Searching for a new car can be a nightmare whatever your budget.
Whether it’s choosing between lots of shiny new models that all look great or trying to decide if the bargain Corsa will get you home, achieving the best deal can cause the worst headaches. That’s not to mention the different specifications, friend recommendations and trepidation at negotiating the “right” price (whatever that could be!).
An excellent alternative to purchasing your next car is leasing, an option that is quickly becoming a favourite with those on a budget or requiring peace of mind when it comes to their wheels. An option that is similar to buying on finance, leasing is often a way of securing reliable transport with smaller monthly payments, with drivers being “tied in” for lesser periods of time and easily being able to upgrade their car more frequently. Also with leasing there is no hassle of having to sell the car or trade-in when it becomes your responsibility. So how do you decide whether the lease is right and negotiate the best deal?
What Type of Driver Are You?
A lifestyle that is heavy on mileage will cause the cost of the lease to rocket. Often limiting particular packages to certain mileage bands, it’s best to check what your ideal cost per month will buy you distance wise. Commuting to a part time job or visiting grandkids can rack up the miles, but the standard 7000 – 10000 miles on the more budget orientated packages are often suffice. Make sure you negotiate a suitable mileage to avoid excessive mileage charges. Additionally, if you tend to be “aggressive” with your driving, returning the vehicle can often be tricky, as it needs to be in a suitable condition when the lease ends. Of importance to maintaining the vehicle’s health is picking one that is suitable for your needs. Choosing a C1 to ferry shopping once a week may be ok, but add a lengthy commute on top and live in a rural location and you may be in trouble! Just with purchasing, it’s important to pick a car that suits your lifestyle to get the best value. This means it’s handy to select a reputable business that offers dealership leasing that’s both impartial and trusted. It’s good to shop around.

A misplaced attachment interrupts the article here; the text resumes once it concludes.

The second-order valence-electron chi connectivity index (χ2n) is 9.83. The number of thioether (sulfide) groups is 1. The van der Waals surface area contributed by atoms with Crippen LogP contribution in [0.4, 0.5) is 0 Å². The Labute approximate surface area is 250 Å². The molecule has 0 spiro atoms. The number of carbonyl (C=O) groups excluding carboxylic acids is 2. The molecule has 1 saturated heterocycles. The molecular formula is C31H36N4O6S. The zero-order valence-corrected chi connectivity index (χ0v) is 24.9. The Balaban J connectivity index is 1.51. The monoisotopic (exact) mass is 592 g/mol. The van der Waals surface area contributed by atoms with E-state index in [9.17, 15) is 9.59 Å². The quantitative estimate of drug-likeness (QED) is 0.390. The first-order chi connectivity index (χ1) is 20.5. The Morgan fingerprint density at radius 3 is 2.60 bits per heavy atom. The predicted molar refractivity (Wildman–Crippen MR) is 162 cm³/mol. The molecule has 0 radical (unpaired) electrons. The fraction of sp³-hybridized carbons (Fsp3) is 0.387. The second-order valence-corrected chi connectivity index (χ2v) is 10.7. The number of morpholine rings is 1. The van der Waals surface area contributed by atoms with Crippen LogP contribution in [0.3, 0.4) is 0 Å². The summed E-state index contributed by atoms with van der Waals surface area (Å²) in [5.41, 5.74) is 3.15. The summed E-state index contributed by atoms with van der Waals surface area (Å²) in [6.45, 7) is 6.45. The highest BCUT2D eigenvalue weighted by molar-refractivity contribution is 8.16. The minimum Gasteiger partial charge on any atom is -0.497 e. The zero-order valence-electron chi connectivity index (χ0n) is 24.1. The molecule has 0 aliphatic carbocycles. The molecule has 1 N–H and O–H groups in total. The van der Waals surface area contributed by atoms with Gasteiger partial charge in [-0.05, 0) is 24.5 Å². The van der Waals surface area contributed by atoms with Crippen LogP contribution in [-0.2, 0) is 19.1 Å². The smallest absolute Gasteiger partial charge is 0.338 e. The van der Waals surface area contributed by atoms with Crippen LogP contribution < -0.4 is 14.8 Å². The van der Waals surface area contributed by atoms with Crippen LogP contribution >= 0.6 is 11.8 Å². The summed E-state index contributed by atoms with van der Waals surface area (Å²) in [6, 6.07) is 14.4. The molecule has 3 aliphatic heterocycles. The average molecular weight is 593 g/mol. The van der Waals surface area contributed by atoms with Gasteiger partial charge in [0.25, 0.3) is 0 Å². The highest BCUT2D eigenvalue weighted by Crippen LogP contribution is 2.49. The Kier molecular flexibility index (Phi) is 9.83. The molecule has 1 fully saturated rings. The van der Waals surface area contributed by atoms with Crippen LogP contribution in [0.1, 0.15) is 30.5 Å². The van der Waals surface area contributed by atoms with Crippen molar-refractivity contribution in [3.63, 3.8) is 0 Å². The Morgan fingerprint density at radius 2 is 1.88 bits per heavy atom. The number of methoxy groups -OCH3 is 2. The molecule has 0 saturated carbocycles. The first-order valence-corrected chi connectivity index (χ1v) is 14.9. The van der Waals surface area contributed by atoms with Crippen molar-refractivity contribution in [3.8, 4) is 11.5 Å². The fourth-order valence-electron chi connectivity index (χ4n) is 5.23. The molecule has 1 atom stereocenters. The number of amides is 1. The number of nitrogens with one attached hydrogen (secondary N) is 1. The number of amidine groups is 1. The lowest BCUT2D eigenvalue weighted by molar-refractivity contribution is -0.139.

What is the “True” Cost?
Monthly payments are the amount you pay to lease the vehicle, with an initial deposit required that usually equates to three months of this. The true benefit of a lease is the use of a vehicle that remains under warranty whilst you can enjoy the new surroundings, seldom requiring maintenance and typically costing less than the usual finance deal when compared to the same quality/marque of vehicle. As the dealership will want to retail the vehicle at the end of the lease, the car will need to be serviced on an annual basis by a dealer approved garage with manufacturer approved parts. It’s vital to fully enquire on the additional and add on charges which are incorporated within the lease conditions. Alternatively to a pure lease, many dealerships offer the option to build equity in the vehicle, allowing a subsequent lease to be cheaper or the chance to purchase the vehicle outright at a reduced cost as you already part own it. This gives you the chance to determine whether the vehicle is right for you, rather than buying it immediately.
Staying on the Front Foot With Negotiation
As with any financial commitment, it’s vital that the small print is thoroughly navigated. Most leases prevent customisations although this may be wavered when relating to disabilities or age related modifications. It’s important to establish the boundaries before incurring costs.
Road tax and insurance is separate to the lease fee, although with the former it is sometimes included, again the small print is key to getting this right! The lease term is perhaps the most negotiable area to save money and get the most from the agreement, with cheaper monthly payments often available with longer leases. However, if flexibility is at the heart of what you do, it’s best to keep it short!
Latest posts by Silversurfers Editor (see all)
- Which is your favourite Christmas Carol? - December 8, 2016
- Sunrise at Avebury stone circle Wiltshire by Paul Giles - December 8, 2016
- A review of Internet Privacy - December 8, 2016
- Sunset at Cley windmill by Pauline Goldsworthy - December 7, 2016
- Do you boil your Brussels? - December 6, 2016